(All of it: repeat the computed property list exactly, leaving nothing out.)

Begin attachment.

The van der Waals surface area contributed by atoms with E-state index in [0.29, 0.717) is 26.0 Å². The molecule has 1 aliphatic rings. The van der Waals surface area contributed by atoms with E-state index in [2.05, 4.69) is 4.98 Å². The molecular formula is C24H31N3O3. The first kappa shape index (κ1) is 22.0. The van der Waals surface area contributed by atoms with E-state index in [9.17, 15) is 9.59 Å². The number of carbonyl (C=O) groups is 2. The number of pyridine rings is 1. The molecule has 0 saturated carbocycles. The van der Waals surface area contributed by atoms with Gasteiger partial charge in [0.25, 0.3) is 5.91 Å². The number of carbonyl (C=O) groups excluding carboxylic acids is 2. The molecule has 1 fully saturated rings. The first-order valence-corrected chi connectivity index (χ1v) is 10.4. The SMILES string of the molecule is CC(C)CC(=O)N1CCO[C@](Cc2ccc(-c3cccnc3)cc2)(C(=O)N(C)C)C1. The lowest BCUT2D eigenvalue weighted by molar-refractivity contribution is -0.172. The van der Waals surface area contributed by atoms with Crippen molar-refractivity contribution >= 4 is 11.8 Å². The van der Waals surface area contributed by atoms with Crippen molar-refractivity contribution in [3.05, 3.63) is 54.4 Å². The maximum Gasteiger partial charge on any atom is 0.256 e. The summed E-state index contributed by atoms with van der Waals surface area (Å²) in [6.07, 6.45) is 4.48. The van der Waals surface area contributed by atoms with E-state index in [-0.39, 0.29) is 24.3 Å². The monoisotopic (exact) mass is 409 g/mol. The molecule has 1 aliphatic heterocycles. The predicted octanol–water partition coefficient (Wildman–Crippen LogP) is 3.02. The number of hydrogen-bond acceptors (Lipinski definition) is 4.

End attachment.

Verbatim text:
The van der Waals surface area contributed by atoms with E-state index in [0.29, 0.717) is 26.0 Å². The molecule has 1 aliphatic rings. The van der Waals surface area contributed by atoms with E-state index in [2.05, 4.69) is 4.98 Å². The molecular formula is C24H31N3O3. The first kappa shape index (κ1) is 22.0. The van der Waals surface area contributed by atoms with E-state index in [9.17, 15) is 9.59 Å². The number of carbonyl (C=O) groups is 2. The number of pyridine rings is 1. The molecule has 0 saturated carbocycles. The van der Waals surface area contributed by atoms with Gasteiger partial charge in [0.25, 0.3) is 5.91 Å². The number of carbonyl (C=O) groups excluding carboxylic acids is 2. The molecule has 1 fully saturated rings. The first-order valence-corrected chi connectivity index (χ1v) is 10.4. The SMILES string of the molecule is CC(C)CC(=O)N1CCO[C@](Cc2ccc(-c3cccnc3)cc2)(C(=O)N(C)C)C1. The lowest BCUT2D eigenvalue weighted by molar-refractivity contribution is -0.172. The van der Waals surface area contributed by atoms with Crippen molar-refractivity contribution >= 4 is 11.8 Å². The van der Waals surface area contributed by atoms with Crippen molar-refractivity contribution in [3.05, 3.63) is 54.4 Å². The maximum Gasteiger partial charge on any atom is 0.256 e. The summed E-state index contributed by atoms with van der Waals surface area (Å²) in [6.07, 6.45) is 4.48. The van der Waals surface area contributed by atoms with E-state index in [-0.39, 0.29) is 24.3 Å². The monoisotopic (exact) mass is 409 g/mol. The molecule has 1 aliphatic heterocycles. The predicted octanol–water partition coefficient (Wildman–Crippen LogP) is 3.02. The number of hydrogen-bond acceptors (Lipinski definition) is 4.